Opening Remarks by Angel Gurría
2 October 2017, Paris, France
(As prepared for delivery)
Madame Chair, Ministers, Ambassadors, Ladies and Gentlemen:
I am delighted to open the OECD High Level Meeting on Tourism Policies for Sustainable and Inclusive Growth. And all the more given today is the 100th session of the OECD Tourism Committee! In fact, the OECD has been working on tourism since 1948, looking at tourism promotion, travel liberalisation and facilitation, sustainable development, and quantitative and statistical issues, to name just a few.
Let me begin by thanking the Greek Government, and Minister Kountoura in particular, for chairing today’s discussion. I would also like to thank the Greek National Tourism Organisation and the Japan National Tourism Organisation for their generous support.
Tourism is one of the largest and fastest growing sectors in the world economy. International tourism has boomed since the 1950s, growing from just a few million arrivals to more than 1 billion in 2012. This strong growth is expected to continue. International tourist arrivals worldwide are forecast to increase by an average of 3.3% annually over the period 2010-30, particularly to and from emerging economies.
UNWTO forecasts indicate that arrivals in emerging economies will exceed those in advanced economies by 2020. China is now the number one outbound market in terms of both number of trips and expenditure, having grown exponentially over the past decade.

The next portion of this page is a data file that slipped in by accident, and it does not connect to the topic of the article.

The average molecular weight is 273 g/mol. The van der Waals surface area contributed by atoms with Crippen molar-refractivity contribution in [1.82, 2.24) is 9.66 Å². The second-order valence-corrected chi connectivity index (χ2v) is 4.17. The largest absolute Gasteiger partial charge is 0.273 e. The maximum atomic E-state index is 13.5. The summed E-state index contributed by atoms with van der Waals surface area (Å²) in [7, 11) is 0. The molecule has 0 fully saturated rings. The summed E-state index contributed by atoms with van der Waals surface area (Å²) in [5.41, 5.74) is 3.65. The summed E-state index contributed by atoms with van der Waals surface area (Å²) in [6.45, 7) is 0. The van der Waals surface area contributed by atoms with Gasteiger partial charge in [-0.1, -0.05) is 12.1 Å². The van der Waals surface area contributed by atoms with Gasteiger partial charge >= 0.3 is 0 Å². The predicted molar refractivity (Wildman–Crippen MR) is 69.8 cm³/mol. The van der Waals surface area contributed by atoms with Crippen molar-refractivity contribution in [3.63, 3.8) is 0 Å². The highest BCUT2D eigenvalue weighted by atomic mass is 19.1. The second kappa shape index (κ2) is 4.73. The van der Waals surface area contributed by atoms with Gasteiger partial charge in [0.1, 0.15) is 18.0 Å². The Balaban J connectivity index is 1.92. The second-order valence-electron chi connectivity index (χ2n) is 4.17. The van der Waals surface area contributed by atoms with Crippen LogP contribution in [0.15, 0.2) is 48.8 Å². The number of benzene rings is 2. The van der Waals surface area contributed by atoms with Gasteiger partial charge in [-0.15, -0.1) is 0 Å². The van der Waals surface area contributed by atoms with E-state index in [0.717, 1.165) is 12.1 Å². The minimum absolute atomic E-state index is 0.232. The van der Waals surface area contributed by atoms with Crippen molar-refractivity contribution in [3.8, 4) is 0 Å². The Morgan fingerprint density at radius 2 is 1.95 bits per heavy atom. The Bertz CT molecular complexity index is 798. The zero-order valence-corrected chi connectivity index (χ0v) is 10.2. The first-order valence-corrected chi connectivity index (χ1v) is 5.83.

Tourism is a valuable source of job creation, export revenue and domestic value added, and it has strong potential to promote more inclusive growth and development. The OECD flagship publication, OECD Tourism Trends and Policies, shows that the tourism sector ─ domestic and international ─ directly contributes, on average, 4.1% of GDP, 5.9% of employment, and 21.3% of service exports to OECD economies. It is estimated that on average in the OECD, one Euro of value added in tourism creates 56 cents of value added in upstream industries.
This is an impressive contribution. However, the benefits of tourism flows are not always trickling down. Tourism is not an automatic source of inclusive growth. Sometimes it can even become an amplifier of inequalities. In many countries it has also become a source of pollution, environmental degradation and irreversible cultural damage, as local governments and businesses focus only on the business and tax dimensions of these flows.
This remains a challenge in many countries. Just this summer in Europe, the world’s most visited region, we saw a wave of high-profile “tourism-phobia” in some cities, with marches, posters and graffiti expressing hostility to un-managed tourism.
Thus, more needs to be done to harness tourism as an engine for long-term, sustainable, and inclusive growth.
Our study points to some of the largest challenges that tourism policymakers are facing and will keep facing in the years ahead. Let me highlight three that we consider crucial:
Robust policy responses are critical to address these challenges. And, of course, we need to adopt integrated approaches across departments and all levels of government. For example:
Ladies and Gentlemen:
Saint Augustine said “the world is a book, and those who do not travel read only one page”. Travel and tourism feed the soul and the mind. And they can benefit everyone, from the tourist, to the local communities in the host city or country. We need to make it work for all.
The OECD is well placed to support governments to ensure tourism is a force for sustainable and inclusive economic growth. This can only be achieved through well-designed, integrated and strategic policies and, crucially, by working together – governments at all levels, industry and civil society.
We will continue to work with you to ensure the tourism sector’s powerful economic potential is fully realised.